Why is Finland in the HCT vanguard?

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High Capacity Transports are well developed in Finland, with one of the industry operators being BPW Kraatz. Why has Finland in particular made it so far? This is just one of the things Kraatz’s Henrik Danielsson discusses with us.

Kraatz’s business

BPW Kraatz Oy was founded in 1922 by Henry Kraatz. In 1938, the current owner – the German axle manufacturer BPW – and their product range came onto the scene. One of the company’s most important collaborative agreements was sealed in 1992 with VBG, and this has remained fruitful for both parties ever since. Today they have a strong vision of being the most important and most trusted partner for stakeholders in the Finnish transport industry.

vbg_blogg_w11_kraatz truck

A long-term investment

Procuring transport equipment is a long-term investment. Careful consideration has to be given to both productivity and profitability. At the same time, you also have to consider what the future may bring and what impact changes to legislation both in Finland and in the EU may have. Environmental impact, safety, transport quality and profitability are all factors that affect the choice made. BPW Kraatz Oy offers a comprehensive range of systems and components that allow vehicle planners to manufacture vehicle combinations that are the perfect fit for their intended use. And once transport equipment has been acquired, it goes without saying that it needs to be used efficiently. With the help of a system to manage equipment, it is easy to ensure that vehicles are safe, high quality and profitable. Kraatz strives to look to the demands of the future in all respects, as well as safeguarding the cost efficiency of a customer’s transport equipment throughout its service life. This is why only fully considered solutions are offered – and always on the basis of expertise and extensive experience. This knowledgeable organisation is always on standby to offer support throughout the lifetime of a product and service, whether it is in the form of technical consultations, customised solutions, comprehensive aftermarket services or support wherever the customer is. All are available should any problems arise. Furthermore, they offer the best guarantee in the industry for all their key products. This is a testament not only to their own faith in their products, but also a clear marker of commitment to working in the long-term.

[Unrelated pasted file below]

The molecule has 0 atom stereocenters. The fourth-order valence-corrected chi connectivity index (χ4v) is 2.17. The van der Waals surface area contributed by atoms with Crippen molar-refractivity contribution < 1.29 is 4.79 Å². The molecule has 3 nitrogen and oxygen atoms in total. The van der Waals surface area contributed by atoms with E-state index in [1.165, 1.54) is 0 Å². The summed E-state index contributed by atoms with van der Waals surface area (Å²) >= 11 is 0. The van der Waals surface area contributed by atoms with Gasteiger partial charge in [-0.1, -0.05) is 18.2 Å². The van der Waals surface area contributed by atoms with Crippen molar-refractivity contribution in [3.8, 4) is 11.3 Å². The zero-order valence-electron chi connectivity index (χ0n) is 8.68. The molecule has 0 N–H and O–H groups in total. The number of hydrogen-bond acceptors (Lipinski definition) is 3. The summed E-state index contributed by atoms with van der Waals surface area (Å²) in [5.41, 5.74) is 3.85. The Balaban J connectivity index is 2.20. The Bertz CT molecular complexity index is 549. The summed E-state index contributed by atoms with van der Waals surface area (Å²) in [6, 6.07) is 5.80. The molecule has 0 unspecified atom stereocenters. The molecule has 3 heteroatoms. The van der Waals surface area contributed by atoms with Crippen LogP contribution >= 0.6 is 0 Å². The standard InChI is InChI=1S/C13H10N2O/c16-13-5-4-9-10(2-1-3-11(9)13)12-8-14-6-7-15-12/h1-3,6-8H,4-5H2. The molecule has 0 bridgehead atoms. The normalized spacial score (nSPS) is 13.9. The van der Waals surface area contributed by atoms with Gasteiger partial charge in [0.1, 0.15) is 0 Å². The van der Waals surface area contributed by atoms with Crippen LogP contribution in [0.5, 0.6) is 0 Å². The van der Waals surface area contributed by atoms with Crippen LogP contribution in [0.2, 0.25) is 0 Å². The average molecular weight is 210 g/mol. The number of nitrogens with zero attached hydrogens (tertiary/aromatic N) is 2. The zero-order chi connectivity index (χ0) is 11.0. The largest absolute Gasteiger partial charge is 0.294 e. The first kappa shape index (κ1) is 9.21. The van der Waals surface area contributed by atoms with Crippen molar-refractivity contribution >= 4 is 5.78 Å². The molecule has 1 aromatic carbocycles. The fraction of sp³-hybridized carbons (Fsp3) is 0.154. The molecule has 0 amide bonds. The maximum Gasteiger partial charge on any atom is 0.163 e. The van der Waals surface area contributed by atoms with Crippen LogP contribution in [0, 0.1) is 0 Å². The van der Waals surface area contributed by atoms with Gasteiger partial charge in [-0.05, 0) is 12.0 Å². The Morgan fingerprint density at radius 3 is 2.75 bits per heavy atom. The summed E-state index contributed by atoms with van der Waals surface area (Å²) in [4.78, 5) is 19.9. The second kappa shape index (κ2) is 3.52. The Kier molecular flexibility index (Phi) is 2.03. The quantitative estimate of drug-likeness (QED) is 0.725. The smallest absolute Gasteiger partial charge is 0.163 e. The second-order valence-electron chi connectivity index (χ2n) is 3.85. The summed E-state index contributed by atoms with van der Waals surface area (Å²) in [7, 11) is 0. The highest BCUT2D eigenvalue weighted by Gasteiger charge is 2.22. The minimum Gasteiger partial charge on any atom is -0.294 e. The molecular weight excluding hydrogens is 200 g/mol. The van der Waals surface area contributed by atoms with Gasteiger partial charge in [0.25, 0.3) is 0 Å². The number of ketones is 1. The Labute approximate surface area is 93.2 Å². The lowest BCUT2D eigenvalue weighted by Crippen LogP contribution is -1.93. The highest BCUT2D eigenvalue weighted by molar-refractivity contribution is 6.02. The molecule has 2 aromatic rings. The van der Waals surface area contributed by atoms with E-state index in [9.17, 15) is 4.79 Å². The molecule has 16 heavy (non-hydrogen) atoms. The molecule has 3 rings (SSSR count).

Henrik Danielsson, CEO of BPW Kraatz, shares his thoughts

How would you describe the current role of HCT in Finland?

“I would say that with the current guidelines both in terms of the dimensioning of vehicles and the maximum permitted vehicle masses, we are in a place where most solutions have already been tried and tested, and can now be considered to be a commonplace feature on our roads. The next step is likely to be further increases to maximum permitted masses where road infrastructure allows.”

Do you know how discussions around HCT first got started in Finland?